In early November Jacob and I took a short trip down to Morro Bay, California to visit his aunt and uncle and do some exploring. I'll start with saying if you haven't checked out the new eBird Trip Reports feature yet you should get on that! It's great. Here's a link to my Morro Bay trip report. You'll see a map with all the places we visited and a list of all the birds we saw including how many we photographed and how many were lifers.
After a brief layover in San Francisco we landed in San Luis Obispo and picked up our rental car. We grabbed a late breakfast in town, birded around Laguna Lake for awhile, then headed inland to Morro Bay. The Morro Bay Rock was our first stop and it was filled with cuteness.
The California coast is known for its wintering monarch butterflies so we visited Monarch Grove Natural Area to see if we could find any. We walked through the eucalyptus trees with no luck before seeing a couple in another area looking up. As we wandered over we started spotting clumps of butterflies.
The whole time monarchs were fluttering around looking magical. After our trip we started seeing news reports about the California monarchs and how their numbers have rebounded this year. A New York Times article from a couple days ago mentioned that last year's count of 2,000 butterflies was a huge drop from 2017's 200,000. But this year they've already counted 100,000. It's good news but no one is sure yet of the reasons.
We stayed at the Back Bay Inn in Baywood Park, which is of course right on the bay. This made early morning birding very easy and a good way to kill time till 8:00 breakfast.
After breakfast we drove up to Black Hill in Morro Bay State Park. Our main target here was Nuttall's Woodpecker, a lifer for Jacob. We hiked around the trails and did find a few along with great views of the area.
After that we met up with Jacob's aunt and uncle who had rented a boat on the bay. We had an awesome time eating snacks and cruising around looking at sea otters, sea lions, and birds. The otters stole the show for sure.
At one point two otters started following us and swimming around the boat. One put its little paws on the side of the boat and did a backflip. I tried to take a cell phone video:
In the afternoon we hiked around Los Osos Oak State Reserve which has tons of cool old coast live oaks.
That evening we had tasty Thai takeout from Noi's 2nd Street Cafe and watched the sunset.
I also took this terrible photo because I can't remember ever seeing Brown and American White Pelicans hanging out so close together.
On our third day we got up early and headed to Morro Bay State Park. We heard several Great Horneds hooting in the dark and I even found some moths at the campground bathroom. Our birding destination was the Morro Bay Marina and Boardwalk Trail, a popular hotspot.
We had many new trip birds here like American Avocets, Forster's and Royal Terns, a couple of random Snow Geese, and finally a California Thrasher!
We went into town to grab a second breakfast at Dorn's and picked up three county birds: starling, House Sparrow, and Bonaparte's Gull.
Rock Pigeon eyeing my french toast
With full bellies we were ready for our first California dock fouling experience. If you're not familiar with dock fouling check out Luan from Washington's website, Nature Lookings where she explains the concept well. Basically we were going to go lie down on docks and look at the creatures inhabiting their underwater parts.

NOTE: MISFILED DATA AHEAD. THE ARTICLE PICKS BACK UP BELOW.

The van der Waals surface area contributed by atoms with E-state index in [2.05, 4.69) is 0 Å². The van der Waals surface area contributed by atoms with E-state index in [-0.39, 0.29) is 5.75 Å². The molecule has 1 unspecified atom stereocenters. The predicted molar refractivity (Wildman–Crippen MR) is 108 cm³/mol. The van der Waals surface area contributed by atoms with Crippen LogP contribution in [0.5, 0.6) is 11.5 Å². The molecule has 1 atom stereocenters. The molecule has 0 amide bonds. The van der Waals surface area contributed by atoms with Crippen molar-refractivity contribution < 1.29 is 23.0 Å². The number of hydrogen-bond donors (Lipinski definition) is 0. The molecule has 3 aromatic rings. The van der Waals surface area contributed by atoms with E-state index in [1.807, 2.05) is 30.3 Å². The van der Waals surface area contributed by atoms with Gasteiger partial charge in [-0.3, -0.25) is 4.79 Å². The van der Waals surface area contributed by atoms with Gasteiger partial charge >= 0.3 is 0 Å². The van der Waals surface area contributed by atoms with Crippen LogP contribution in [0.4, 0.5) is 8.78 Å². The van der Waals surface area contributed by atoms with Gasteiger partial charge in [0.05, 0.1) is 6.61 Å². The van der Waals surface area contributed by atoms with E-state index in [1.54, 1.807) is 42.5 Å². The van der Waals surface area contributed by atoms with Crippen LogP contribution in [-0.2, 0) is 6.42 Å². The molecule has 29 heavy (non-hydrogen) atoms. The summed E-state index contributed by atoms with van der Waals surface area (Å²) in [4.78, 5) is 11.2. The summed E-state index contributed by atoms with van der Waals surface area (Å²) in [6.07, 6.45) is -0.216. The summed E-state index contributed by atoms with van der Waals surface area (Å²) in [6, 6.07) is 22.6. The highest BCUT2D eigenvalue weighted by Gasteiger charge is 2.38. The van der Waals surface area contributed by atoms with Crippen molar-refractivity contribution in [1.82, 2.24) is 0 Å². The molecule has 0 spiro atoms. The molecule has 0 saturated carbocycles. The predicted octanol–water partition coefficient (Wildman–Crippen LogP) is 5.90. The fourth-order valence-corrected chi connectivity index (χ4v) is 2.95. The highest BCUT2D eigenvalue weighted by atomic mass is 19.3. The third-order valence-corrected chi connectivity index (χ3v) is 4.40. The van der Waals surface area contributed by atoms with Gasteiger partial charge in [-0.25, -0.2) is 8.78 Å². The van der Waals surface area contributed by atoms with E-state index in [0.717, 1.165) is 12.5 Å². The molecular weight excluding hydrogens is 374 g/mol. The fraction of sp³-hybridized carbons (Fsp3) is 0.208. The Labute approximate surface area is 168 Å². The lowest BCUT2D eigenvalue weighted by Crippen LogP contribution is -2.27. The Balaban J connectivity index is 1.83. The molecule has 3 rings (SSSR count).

We brought along a small underwater camera and took tons of of photos.
It was so cool to see how much was growing on these docks since my attempts in Oregon haven't been impressive. Unfortunately having my head upside down gave me a terrible headache so next time I might take some ibuprofen beforehand.
After some rest back at the hotel we went up to Morro Strand Beach to look at shorebirds. It was great, tons of birds everywhere.
Snowy-Semipalmated Plover combo
On our walk south along the beach some people were riding horses ahead of us. On our walk back north many of the hoof prints were filled with Snowy Plovers.
Another highlight here was the chance to stare at Elegant and Royal Terns together.
Elegant on the left, Royals on the right
After that we hung out with Jacob's aunt and uncle for the rest of the day, even picked up two more county birds while walking their neighborhood with them: Cedar Waxwing and Merlin.
Our last morning we woke to rain. Excellent news for California, not ideal for birding. We packed up and headed out to Dolly's Donuts in town, then drove the long way back to the valley. In the town of Santa Margarita we easily found our target bird, the Yellow-billed Magpie. This California endemic had somehow evaded me over the years and I was glad to finally see a bunch.
We decided to keep going east towards Santa Margarita Lake, with a u-turn when I thought I saw a Lewis's Woodpecker. Indeed it was!
Bonus Band-tailed Pigeons
We had 20 species at this random roadside stop before finally continuing on to the lake. The lake was cool with tons of trails to explore. A little misty rainy at first but dried off and we found five new trip birds plus what may have been my lifer desert cottontail.
On our drive out of the park we found another flock of Yellow-billed Magpies which allowed for lots of photos.
We made it back to San Luis Obispo with a little extra time so we birded a random spot in town, Meadow Park.
We stopped for lunch, then headed to the airport. It was a really fun quick trip, I highly recommend it! Good times!